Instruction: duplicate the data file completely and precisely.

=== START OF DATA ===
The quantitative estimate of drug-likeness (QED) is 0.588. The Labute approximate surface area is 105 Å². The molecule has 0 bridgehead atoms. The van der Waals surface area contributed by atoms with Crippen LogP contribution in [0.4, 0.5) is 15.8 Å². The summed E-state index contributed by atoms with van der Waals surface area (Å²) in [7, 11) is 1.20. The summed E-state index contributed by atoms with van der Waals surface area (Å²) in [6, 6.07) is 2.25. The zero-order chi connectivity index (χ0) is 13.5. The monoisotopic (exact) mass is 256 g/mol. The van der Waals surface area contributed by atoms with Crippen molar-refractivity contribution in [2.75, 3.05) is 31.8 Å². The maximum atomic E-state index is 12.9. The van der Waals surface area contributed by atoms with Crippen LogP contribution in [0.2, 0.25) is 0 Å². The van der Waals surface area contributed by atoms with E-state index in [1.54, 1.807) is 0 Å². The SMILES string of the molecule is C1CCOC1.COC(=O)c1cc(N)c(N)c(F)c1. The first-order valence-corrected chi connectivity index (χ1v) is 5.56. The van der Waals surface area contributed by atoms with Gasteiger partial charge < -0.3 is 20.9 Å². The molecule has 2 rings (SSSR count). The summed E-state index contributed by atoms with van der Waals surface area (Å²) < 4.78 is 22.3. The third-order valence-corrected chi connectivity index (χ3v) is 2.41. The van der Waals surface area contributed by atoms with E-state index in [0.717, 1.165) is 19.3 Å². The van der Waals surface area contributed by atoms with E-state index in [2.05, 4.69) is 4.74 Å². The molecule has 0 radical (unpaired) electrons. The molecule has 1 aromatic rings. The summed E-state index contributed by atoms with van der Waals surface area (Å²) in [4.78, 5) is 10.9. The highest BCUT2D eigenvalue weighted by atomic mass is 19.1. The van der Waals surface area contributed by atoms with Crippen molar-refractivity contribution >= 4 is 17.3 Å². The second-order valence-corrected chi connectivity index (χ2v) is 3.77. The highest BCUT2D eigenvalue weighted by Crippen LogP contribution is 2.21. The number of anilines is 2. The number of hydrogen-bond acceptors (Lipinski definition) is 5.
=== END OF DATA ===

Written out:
The quantitative estimate of drug-likeness (QED) is 0.588. The Labute approximate surface area is 105 Å². The molecule has 0 bridgehead atoms. The van der Waals surface area contributed by atoms with Crippen LogP contribution in [0.4, 0.5) is 15.8 Å². The summed E-state index contributed by atoms with van der Waals surface area (Å²) in [7, 11) is 1.20. The summed E-state index contributed by atoms with van der Waals surface area (Å²) in [6, 6.07) is 2.25. The zero-order chi connectivity index (χ0) is 13.5. The monoisotopic (exact) mass is 256 g/mol. The van der Waals surface area contributed by atoms with Crippen molar-refractivity contribution in [2.75, 3.05) is 31.8 Å². The maximum atomic E-state index is 12.9. The van der Waals surface area contributed by atoms with Crippen LogP contribution in [0.2, 0.25) is 0 Å². The van der Waals surface area contributed by atoms with E-state index in [1.54, 1.807) is 0 Å². The SMILES string of the molecule is C1CCOC1.COC(=O)c1cc(N)c(N)c(F)c1. The first-order valence-corrected chi connectivity index (χ1v) is 5.56. The van der Waals surface area contributed by atoms with Gasteiger partial charge < -0.3 is 20.9 Å². The molecule has 2 rings (SSSR count). The summed E-state index contributed by atoms with van der Waals surface area (Å²) < 4.78 is 22.3. The third-order valence-corrected chi connectivity index (χ3v) is 2.41. The van der Waals surface area contributed by atoms with E-state index in [0.717, 1.165) is 19.3 Å². The van der Waals surface area contributed by atoms with E-state index in [2.05, 4.69) is 4.74 Å². The molecule has 0 radical (unpaired) electrons. The molecule has 1 aromatic rings. The summed E-state index contributed by atoms with van der Waals surface area (Å²) in [4.78, 5) is 10.9. The highest BCUT2D eigenvalue weighted by atomic mass is 19.1. The van der Waals surface area contributed by atoms with Crippen molar-refractivity contribution >= 4 is 17.3 Å². The second-order valence-corrected chi connectivity index (χ2v) is 3.77. The highest BCUT2D eigenvalue weighted by Crippen LogP contribution is 2.21. The number of anilines is 2. The number of hydrogen-bond acceptors (Lipinski definition) is 5.